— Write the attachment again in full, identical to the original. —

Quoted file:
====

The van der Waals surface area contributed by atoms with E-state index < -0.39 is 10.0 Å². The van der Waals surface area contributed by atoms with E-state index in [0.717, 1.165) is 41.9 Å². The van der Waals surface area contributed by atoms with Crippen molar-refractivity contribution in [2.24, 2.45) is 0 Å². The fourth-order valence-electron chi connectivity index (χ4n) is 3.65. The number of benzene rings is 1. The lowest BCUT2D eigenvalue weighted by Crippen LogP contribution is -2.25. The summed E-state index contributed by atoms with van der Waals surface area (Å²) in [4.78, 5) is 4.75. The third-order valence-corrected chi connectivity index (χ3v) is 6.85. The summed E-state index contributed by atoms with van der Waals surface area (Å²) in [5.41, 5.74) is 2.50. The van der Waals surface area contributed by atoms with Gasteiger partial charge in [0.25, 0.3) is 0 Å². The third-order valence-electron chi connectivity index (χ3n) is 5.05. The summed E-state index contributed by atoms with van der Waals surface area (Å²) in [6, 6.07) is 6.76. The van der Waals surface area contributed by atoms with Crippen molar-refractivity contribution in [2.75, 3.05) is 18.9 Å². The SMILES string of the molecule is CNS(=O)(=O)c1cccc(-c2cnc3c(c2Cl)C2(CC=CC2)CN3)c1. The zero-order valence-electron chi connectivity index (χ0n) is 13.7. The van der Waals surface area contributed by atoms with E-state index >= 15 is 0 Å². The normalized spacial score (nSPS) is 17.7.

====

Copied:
The van der Waals surface area contributed by atoms with E-state index < -0.39 is 10.0 Å². The van der Waals surface area contributed by atoms with E-state index in [0.717, 1.165) is 41.9 Å². The van der Waals surface area contributed by atoms with Crippen molar-refractivity contribution in [2.24, 2.45) is 0 Å². The fourth-order valence-electron chi connectivity index (χ4n) is 3.65. The number of benzene rings is 1. The lowest BCUT2D eigenvalue weighted by Crippen LogP contribution is -2.25. The summed E-state index contributed by atoms with van der Waals surface area (Å²) in [4.78, 5) is 4.75. The third-order valence-corrected chi connectivity index (χ3v) is 6.85. The summed E-state index contributed by atoms with van der Waals surface area (Å²) in [5.41, 5.74) is 2.50. The van der Waals surface area contributed by atoms with Gasteiger partial charge in [0.25, 0.3) is 0 Å². The third-order valence-electron chi connectivity index (χ3n) is 5.05. The summed E-state index contributed by atoms with van der Waals surface area (Å²) in [6, 6.07) is 6.76. The van der Waals surface area contributed by atoms with Crippen molar-refractivity contribution in [2.75, 3.05) is 18.9 Å². The SMILES string of the molecule is CNS(=O)(=O)c1cccc(-c2cnc3c(c2Cl)C2(CC=CC2)CN3)c1. The zero-order valence-electron chi connectivity index (χ0n) is 13.7. The van der Waals surface area contributed by atoms with E-state index >= 15 is 0 Å². The normalized spacial score (nSPS) is 17.7.